They go together like oil and water.
Look, there’s no doubt that getting your kids to eat their vegetables can be tough. So to help, Here are a few strategies that can help you survive dinner time, all whilst helping you positively build your child’s relationship with their food.
This only really works when they’re very young, because past a certain age kids unfortunately get wise to this tactic, and it can end up doing more harm than good. If you’ve got very young ones, grated/food processed/blitzed vegetables are just as nutritious as their whole counterparts, so sneaking them into pasta sauces or other dishes is an excellent way to boost the nutrient content of a meal without the little ones knowing!
Let Them Play
I talked last week about how much I loved the mess my daughter makes at mealtimes (jokes it still drives me insane), but trying to learn to embrace it is very important as playing and exploring with their food is actually an integral part of their development and the building of their relationship with food. Play is how most children learn, so by trying to keep dinner time too structured, and stopping them playing with their food we’re unfortunately limiting this growth and development. Embrace the mess!
Serve with a ‘Safe’ Food
If your goal over the next little while is to introduce broccoli to your child, serving them up a giant plate of broccoli is probably not going to go down too well. Instead, when introducing new foods, make sure there’s always at least one food on the plate that you know your child enjoys. Yes, this means there’s a huge chance they won’t eat it the first, second or even tenth time you put it out (if you haven’t started composting, now may be the time) but by keeping it on their radar, and placing any pressure on them to eat it, you’re allowing your child to discover this new food on their own terms.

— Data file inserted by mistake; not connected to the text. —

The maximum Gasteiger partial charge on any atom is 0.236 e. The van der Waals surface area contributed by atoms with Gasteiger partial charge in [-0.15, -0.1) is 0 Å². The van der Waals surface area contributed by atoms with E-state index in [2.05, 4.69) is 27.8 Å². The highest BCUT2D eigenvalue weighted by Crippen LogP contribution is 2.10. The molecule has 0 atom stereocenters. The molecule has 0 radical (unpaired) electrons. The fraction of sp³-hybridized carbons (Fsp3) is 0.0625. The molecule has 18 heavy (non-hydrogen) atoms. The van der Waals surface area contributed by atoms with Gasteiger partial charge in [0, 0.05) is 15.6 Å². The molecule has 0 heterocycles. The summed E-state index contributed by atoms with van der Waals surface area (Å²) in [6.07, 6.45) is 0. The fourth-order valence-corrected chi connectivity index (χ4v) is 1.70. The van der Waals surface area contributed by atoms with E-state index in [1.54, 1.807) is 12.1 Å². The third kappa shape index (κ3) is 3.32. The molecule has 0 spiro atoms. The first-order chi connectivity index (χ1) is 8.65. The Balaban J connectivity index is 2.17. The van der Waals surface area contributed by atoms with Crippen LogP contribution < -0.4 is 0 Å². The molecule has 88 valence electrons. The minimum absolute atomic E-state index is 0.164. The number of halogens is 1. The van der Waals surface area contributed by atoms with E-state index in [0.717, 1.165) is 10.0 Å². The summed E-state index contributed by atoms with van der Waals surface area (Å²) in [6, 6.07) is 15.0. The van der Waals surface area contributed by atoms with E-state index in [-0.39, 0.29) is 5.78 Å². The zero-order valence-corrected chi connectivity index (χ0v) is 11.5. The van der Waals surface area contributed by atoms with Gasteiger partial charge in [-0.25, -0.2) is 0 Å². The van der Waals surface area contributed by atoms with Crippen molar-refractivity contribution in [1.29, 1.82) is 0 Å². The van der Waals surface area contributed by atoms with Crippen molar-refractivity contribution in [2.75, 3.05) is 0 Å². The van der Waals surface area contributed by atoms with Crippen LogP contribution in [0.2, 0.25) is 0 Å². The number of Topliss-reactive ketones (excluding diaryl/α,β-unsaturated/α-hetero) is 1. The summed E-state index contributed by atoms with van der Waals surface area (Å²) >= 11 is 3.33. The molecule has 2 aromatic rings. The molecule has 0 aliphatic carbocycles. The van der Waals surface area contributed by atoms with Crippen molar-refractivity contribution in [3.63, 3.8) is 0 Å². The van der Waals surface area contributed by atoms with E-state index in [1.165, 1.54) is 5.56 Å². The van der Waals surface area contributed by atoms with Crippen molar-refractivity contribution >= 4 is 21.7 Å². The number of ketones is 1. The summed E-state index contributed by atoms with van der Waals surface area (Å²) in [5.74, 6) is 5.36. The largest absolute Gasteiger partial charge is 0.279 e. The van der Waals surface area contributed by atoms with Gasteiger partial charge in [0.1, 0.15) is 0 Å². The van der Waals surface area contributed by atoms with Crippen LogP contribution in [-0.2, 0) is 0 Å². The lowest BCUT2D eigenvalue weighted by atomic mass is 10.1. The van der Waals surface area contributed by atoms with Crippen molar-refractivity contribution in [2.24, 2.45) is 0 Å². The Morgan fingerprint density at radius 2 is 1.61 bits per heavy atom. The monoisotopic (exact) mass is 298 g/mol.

Don’t Use Rewards
“You can’t have dessert until you’ve finished your vegetables”. That old chestnut. This is a really great way to make eating your vegetables a disgusting chore that you have to complete before you can be rewarded with a tasty dessert. This is definitely not the sort of association we want to build with our vegetables, so try and keep eating your vegetables and eating dessert as two totally unrelated things.
Take a Deep Breath
These strategies take time, and can often end up with your thoughtfully prepared meal sprayed out across the floor. It can be tough and is obviously very frustrating, but it’s vitally important that we don’t let this sense of frustration show in front of our children. We want to build a positive relationship around the dinner table, so I often find if I take a deep breath, step around the corner and silently scream down the hallway while repeating to myself “I am an adult, I am an adult” you can usually work through it. I believe in you!
Image taken from The Queensland Times